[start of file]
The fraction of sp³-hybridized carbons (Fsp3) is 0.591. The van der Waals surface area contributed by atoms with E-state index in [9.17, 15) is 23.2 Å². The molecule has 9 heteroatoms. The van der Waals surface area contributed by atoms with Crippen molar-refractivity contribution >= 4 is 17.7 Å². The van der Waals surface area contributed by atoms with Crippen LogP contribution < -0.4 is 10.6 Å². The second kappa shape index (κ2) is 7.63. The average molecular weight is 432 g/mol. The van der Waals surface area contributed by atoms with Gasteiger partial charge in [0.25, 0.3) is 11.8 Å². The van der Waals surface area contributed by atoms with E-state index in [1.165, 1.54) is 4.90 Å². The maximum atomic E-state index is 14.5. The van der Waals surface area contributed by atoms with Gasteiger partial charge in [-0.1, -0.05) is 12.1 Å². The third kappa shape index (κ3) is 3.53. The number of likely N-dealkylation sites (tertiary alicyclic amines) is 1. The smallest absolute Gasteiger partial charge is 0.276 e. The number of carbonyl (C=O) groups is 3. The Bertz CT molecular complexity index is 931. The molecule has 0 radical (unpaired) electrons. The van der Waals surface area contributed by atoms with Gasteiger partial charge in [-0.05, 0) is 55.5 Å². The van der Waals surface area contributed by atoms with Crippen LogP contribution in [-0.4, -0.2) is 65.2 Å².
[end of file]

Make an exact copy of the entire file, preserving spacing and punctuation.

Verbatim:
The fraction of sp³-hybridized carbons (Fsp3) is 0.591. The van der Waals surface area contributed by atoms with E-state index in [9.17, 15) is 23.2 Å². The molecule has 9 heteroatoms. The van der Waals surface area contributed by atoms with Crippen molar-refractivity contribution >= 4 is 17.7 Å². The van der Waals surface area contributed by atoms with Crippen LogP contribution < -0.4 is 10.6 Å². The second kappa shape index (κ2) is 7.63. The average molecular weight is 432 g/mol. The van der Waals surface area contributed by atoms with Gasteiger partial charge in [0.25, 0.3) is 11.8 Å². The van der Waals surface area contributed by atoms with E-state index in [1.165, 1.54) is 4.90 Å². The maximum atomic E-state index is 14.5. The van der Waals surface area contributed by atoms with Gasteiger partial charge in [-0.1, -0.05) is 12.1 Å². The third kappa shape index (κ3) is 3.53. The number of likely N-dealkylation sites (tertiary alicyclic amines) is 1. The smallest absolute Gasteiger partial charge is 0.276 e. The number of carbonyl (C=O) groups is 3. The Bertz CT molecular complexity index is 931. The molecule has 0 radical (unpaired) electrons. The van der Waals surface area contributed by atoms with Gasteiger partial charge in [-0.05, 0) is 55.5 Å². The van der Waals surface area contributed by atoms with Crippen LogP contribution in [-0.4, -0.2) is 65.2 Å².